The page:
How a small community is becoming greener - with help from some important friends
Posted September 19, 2011
The small city of Ranson, West Virginia – population about 4000 – has taken some very important steps toward a more sustainable future. In particular, it is cleaning up its contaminated sites; reconceiving its streets and stormwater management; and encouraging walkable, in-town redevelopment, all at the same time. That Ranson had the initiative to do this is immensely significant, since we need more and better examples of green initiatives in small, rural communities. But just as significant is that none of this would be possible without the assistance of the federal government’s Partnership for Sustainable Communities.
The role of the federal Partnership
As many readers will know, the Partnership comprises the federal Departments of Transportation and Housing and Urban Development, along with the Environmental Protection Agency, all working together for healthier, more affordable, greener, and more economically secure neighborhoods, cities, and towns. It was launched two years ago.
The Partnership is under attack now in Congress, unfortunately, and criticized by some as the federal government intruding on local affairs. The Ranson case illustrates that nothing could be further from the truth. It was the local community leaders that initiated a request for federal assistance, not the government agencies swooping down from above. And it will be totally up to Ranson to take advantage of the innovative and impressive new planning that has been undertaken with federal assistance.
The assistance consists of several coordinated grants, which have been summarized in a White House blog post:
“In Ranson, the Partnership aligned planning grants and assistance from our three agencies to integrate affordable housing, economic development, and transportation to build a livable community. An EPA Brownfields Area-Wide Planning Grant will help Ranson prioritize cleanup of contaminated lots and develop reuse plans based on community input while EPA's Sustainable Communities Building Blocks assistance will help the city ensure that its development codes promote the kind of growth residents want. Using a DOT TIGER II Planning Grant, Ranson will create a Complete Street plan for the important Fairfax Boulevard / George Street corridor. This will ensure easy and safe downtown access for pedestrians and bicyclists as well as motorized vehicles. And a HUD Challenge Planning Grant will help Ranson develop a smart building code that encourages more compact, walkable development patterns.”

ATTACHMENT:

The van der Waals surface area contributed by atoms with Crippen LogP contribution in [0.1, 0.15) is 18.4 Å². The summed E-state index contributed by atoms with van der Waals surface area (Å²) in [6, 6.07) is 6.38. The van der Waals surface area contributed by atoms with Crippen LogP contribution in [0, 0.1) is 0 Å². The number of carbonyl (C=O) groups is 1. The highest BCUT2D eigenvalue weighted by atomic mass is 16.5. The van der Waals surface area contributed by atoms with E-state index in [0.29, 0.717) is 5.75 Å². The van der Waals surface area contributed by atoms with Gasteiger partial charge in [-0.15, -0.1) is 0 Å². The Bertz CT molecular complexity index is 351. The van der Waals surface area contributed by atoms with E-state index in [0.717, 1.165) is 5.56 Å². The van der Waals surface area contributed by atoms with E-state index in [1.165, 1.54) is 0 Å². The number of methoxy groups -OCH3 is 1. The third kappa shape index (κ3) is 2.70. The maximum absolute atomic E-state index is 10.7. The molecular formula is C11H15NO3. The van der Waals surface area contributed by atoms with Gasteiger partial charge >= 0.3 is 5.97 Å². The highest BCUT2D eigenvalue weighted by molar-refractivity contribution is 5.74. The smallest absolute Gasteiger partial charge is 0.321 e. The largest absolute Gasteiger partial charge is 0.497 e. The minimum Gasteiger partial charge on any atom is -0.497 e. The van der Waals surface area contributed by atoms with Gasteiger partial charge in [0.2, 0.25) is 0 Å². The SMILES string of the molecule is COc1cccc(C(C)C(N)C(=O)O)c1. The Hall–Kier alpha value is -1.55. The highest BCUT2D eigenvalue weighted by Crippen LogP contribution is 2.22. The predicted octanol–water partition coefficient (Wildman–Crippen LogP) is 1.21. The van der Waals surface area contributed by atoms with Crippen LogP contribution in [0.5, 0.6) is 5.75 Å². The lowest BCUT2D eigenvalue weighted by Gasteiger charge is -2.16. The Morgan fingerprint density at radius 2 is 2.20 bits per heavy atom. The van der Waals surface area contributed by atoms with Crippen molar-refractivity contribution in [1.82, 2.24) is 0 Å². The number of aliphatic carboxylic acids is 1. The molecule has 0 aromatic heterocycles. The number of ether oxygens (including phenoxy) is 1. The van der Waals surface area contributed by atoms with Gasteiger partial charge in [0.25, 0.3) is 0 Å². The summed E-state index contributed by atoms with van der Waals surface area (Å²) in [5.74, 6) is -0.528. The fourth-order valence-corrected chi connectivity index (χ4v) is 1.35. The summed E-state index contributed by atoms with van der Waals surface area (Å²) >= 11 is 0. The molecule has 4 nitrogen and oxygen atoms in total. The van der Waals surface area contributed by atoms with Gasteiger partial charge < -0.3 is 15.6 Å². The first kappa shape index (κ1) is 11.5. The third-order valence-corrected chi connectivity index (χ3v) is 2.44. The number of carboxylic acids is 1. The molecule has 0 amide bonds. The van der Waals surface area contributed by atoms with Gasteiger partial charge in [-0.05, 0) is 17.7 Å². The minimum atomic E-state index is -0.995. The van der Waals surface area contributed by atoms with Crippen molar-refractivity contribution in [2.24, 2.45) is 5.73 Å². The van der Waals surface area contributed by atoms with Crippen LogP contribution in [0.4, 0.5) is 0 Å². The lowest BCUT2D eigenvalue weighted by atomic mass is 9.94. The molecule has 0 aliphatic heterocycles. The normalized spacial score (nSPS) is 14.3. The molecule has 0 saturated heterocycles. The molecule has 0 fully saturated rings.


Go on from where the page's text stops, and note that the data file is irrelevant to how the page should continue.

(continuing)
As it turns out, I have several friends working on the coordinated effort – called Ranson Renewed – both within government and in the planning firm PlaceMakers, one of the contractors retained to assist part of it. So I might be a little biased. But I also think most anyone who cares about these issues would be impressed with what’s been accomplished so far. I’ll say more about that in a minute but, first, a little context:
A bit about Ranson
I can assure you that this is far from a radical or even liberal community. This is a town whose website features headlines like “July Yard and Brush Pick-up” and “Apple Valley Waste Route” - on the front page. It is adjacent to the Jefferson County seat, Charles Town, which has about the same number of residents but a more visible civic and commercial presence to its streets. And that’s pretty much it for Jefferson County’s “big cities.” The other major player is the Hollywood Casino at Charles Town Races, whose enormous site sits adjacent to both cities and employs 1,200 people.
Ranson prospered a century ago as a small industrial town but, today, the industrial legacy includes contaminated properties left behind when the plants eventually closed. According to its Wikipedia entry, “many of the homes date from the turn of the [20th] century and reflect styles of that era. Most are unassuming, vernacular, frame or brick, single family, two-story dwellings or one-story cottages.” Sprawl has been cropping up, especially along Route 9, which bypasses the town just to the east. Median household income is only half that of the US as a whole, and 25 percent of Ranson’s population lives below the poverty line.
Results of the planning effort
Pursuant to the HUD grant, PlaceMakers is recommending that Ranson adopt a “SmartCode” for zoning based on the new urbanist planning transect, which supplies design guidelines that differ for various areas planned to grow with different intensities of use. The basic transect has six zones, with T1 being the most rural and T6 being the most urban. The code places particular emphasis on walkability and how buildings address the street. The map just above shows the different transect zones proposed for Ranson. (Since Ranson is a small rural city, only one parcel is planned for T6.)
There is an emphasis on redevelopment and infill, which I like. See the images above for illustrative examples of how this might turn out. The plan for the contiguous developed area of Ranson makes logical sense to me.
EPA’s grant was specifically for “a master plan for downtown Ranson that spurs job growth and economic development in former dilapidated manufacturing sites.” In this image, the orange parcels are brownfields designated for cleanup and redevelopment. The blue corridors are where public rights-of-way might be retrofitted with green infrastructure to filter stormwater instead of allowing it to run off as pollution into receiving waterways.